Mind Games

I play a lot of little games in my head.  Like when I’m having a bad hair day or feeling particularly unattractive, I pretend I’m a supermodel who’s going incognito–you know, to avoid the masses who want to clamor around my beauty.  It sounds silly, but it really does help me walk a little taller and have a better day.

Another game I play with myself is to imagine my self from a year ago (or sometimes five or ten years ago), stepping into my life today.   What would be the same?  What would be different?  What aspect of my life or even my own actions would surprise me the most?

So, let’s see…one year ago today…I was pressing forward into my new church.  I had been feeling unfulfilled for a while, and figured what I needed was to step up my level of service.  I was already helping with the children’s ministry, and had recently taken over for the church bookkeeper, who had moved away.  I made a point of committing to any church-related activity I could, in order to feel that connection people always say the church should provide.  Would I be surprised that now, a year later, I have officially left that church?  That I have, in fact, decided to take a break from church altogether, to keep my Sundays free for a while?*  Yes, I would be surprised.  I had always had a nagging feeling that this wasn’t my forever church, but the thought of not going somewhere would have seemed…well, it just never would have entered my mind.

*Which leads us to another mind game.  I actually am attending a church right now, and in fact their theology is relatively conservative.  But their presentation is modern, and they offer services on Saturday nights.  So I can still have the safety and encouragement of going to church every week, while experiencing the freedom to sleep in on Sundays for the first time in my life.  So on some level I still feel like a bit of a rebel.  (My strict, “churchy” friends are gasping right now and my liberal friends are laughing at me.  I’m learning to live in that spot.)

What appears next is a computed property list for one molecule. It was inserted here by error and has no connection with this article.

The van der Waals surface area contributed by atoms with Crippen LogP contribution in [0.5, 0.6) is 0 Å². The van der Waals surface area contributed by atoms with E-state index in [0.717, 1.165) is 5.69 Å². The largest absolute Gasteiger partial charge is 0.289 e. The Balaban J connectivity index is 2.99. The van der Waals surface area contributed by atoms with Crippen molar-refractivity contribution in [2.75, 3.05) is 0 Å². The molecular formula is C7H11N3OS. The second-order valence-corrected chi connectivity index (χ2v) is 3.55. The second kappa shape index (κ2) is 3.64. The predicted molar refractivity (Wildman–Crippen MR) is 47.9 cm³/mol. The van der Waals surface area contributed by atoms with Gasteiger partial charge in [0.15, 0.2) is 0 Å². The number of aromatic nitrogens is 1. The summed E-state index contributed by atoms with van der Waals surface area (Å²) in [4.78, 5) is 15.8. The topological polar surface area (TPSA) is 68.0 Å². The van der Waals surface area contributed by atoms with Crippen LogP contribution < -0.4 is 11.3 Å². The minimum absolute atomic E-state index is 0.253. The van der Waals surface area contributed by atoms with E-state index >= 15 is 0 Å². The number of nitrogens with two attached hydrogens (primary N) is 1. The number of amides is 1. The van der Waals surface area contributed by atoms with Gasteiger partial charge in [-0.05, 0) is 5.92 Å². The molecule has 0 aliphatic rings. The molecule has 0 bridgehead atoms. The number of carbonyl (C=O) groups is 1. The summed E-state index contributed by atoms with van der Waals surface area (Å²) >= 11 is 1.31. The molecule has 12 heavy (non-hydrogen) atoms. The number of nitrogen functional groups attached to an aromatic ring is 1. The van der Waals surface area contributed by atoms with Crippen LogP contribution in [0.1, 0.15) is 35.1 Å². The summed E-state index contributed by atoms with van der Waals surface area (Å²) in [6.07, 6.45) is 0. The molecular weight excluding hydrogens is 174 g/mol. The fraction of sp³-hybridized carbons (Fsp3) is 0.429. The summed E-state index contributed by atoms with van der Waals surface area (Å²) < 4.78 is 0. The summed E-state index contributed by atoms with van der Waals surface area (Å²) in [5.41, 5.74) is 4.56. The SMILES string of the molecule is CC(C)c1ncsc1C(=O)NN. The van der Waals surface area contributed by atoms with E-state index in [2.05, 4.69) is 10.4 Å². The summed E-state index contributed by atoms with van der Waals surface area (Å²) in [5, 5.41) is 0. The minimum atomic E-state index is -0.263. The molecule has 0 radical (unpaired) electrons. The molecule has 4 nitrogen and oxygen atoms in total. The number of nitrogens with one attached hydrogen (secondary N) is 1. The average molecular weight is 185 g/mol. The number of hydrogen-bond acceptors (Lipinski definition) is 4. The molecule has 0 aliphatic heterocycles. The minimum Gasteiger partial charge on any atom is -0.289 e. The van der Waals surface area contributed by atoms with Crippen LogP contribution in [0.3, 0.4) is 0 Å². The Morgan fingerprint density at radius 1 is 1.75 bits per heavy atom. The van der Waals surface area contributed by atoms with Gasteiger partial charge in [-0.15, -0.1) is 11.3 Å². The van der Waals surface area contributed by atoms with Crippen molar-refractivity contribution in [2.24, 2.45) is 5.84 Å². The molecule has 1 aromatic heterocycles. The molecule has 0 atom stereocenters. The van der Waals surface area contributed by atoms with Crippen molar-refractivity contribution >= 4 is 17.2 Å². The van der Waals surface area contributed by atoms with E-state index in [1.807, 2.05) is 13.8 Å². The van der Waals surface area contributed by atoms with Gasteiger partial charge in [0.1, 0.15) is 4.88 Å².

One year ago today…I was lonely.  I had been on several dates since my divorce, but hadn’t found anyone I could really click with.  Friends would tell me I needed to “find someone.”  Yeah, right.  I’ll just run right over to the boyfriend store and pick one out.  Whatever.  Who knew I was just a couple of weeks away from meeting Hercules?  Yeah, that would be a surprise.

How about five years ago?  That was less than a month before I left my husband.  I was making my tenth or twelfth last-ditch effort at saving our marriage.  I was working in a dead-end job.  I wasn’t happy there, but it was familiar and steady, and I knew the rest of my life was too unstable to risk a change.  I don’t think I would be surprised to know my marriage had legally ended by now–by that point I was admitting to myself that I hadn’t been married in any meaningful way for a long time.  I wouldn’t be surprised at having a different job, either.  But what I think would surprise me is how crazy, stupidly happy I am.  The job I have is much better than anything I would have thought I could get back then, and single life has treated me very well.  The steps I was so afraid of taking ended up being steps into a life of amazing possibilities, and even…crazy thought…confidence in myself!  Wild.

Ten years ago…this is where it gets hard.  I don’t like thinking about what my life was like ten years ago.  But a part of me wants to think about it–I don’t care if it’s irrational, a part of me feels that if I think about it hard enough, I’ll be able to somehow speak to that version of myself, and maybe give her some hope.  How would a day in the life of my 33-year-old self be different if she knew that ten years down the road, the pressures squeezing the life out of her would be gone?  Just…gone?  There would be new problems, of course, and big, fat, hairy ones at that.  But there would be support and solid ground under her feet while she dealt with those problems.  The influences that had pulled the rug out from under her for so long would be non-issues.  Over.  Gone.  Poof.

I wonder, would that knowledge make the burden lighter, or would it only serve to strengthen her dissatisfaction with the way things were?  Would that have been a good thing?  Maybe a bit more dissatisfaction would have spurred me to action sooner.  Or maybe it would have crushed me.  I don’t know.

I guess there are reasons that God doesn’t actually allow us to speak to our younger selves.  I pray for her, though.  Again, irrational, I know.  Sometimes I do that, though.  When I read a particularly horrific story of someone who suffered during the holocaust, or during the days of slavery, I pray for them although they’re long dead.  I figure that time means nothing to God, so maaayybe my prayer could make a difference for that person.

That’s probably a childish game.  Maybe even more childish than pretending to be an incognito supermodel.  But I do it anyway.  Because you just never know.


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